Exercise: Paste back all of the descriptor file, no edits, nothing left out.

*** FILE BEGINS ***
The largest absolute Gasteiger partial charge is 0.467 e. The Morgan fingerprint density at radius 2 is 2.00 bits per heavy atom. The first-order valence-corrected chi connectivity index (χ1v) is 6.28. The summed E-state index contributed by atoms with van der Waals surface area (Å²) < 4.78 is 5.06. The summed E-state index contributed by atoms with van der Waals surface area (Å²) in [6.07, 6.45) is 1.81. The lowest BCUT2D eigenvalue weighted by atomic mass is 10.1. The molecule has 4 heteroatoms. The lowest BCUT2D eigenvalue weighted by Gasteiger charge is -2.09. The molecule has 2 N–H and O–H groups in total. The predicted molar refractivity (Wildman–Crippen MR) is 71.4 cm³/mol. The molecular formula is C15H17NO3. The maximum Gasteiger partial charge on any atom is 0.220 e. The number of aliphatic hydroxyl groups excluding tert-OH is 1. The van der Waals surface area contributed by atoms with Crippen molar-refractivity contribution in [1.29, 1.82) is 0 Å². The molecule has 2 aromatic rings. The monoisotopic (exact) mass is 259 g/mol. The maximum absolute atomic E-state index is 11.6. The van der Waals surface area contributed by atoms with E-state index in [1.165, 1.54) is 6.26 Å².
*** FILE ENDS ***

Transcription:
The largest absolute Gasteiger partial charge is 0.467 e. The Morgan fingerprint density at radius 2 is 2.00 bits per heavy atom. The first-order valence-corrected chi connectivity index (χ1v) is 6.28. The summed E-state index contributed by atoms with van der Waals surface area (Å²) < 4.78 is 5.06. The summed E-state index contributed by atoms with van der Waals surface area (Å²) in [6.07, 6.45) is 1.81. The lowest BCUT2D eigenvalue weighted by atomic mass is 10.1. The molecule has 4 heteroatoms. The lowest BCUT2D eigenvalue weighted by Gasteiger charge is -2.09. The molecule has 2 N–H and O–H groups in total. The predicted molar refractivity (Wildman–Crippen MR) is 71.4 cm³/mol. The molecular formula is C15H17NO3. The maximum Gasteiger partial charge on any atom is 0.220 e. The number of aliphatic hydroxyl groups excluding tert-OH is 1. The van der Waals surface area contributed by atoms with Crippen molar-refractivity contribution in [1.29, 1.82) is 0 Å². The molecule has 2 aromatic rings. The monoisotopic (exact) mass is 259 g/mol. The maximum absolute atomic E-state index is 11.6. The van der Waals surface area contributed by atoms with E-state index in [1.165, 1.54) is 6.26 Å².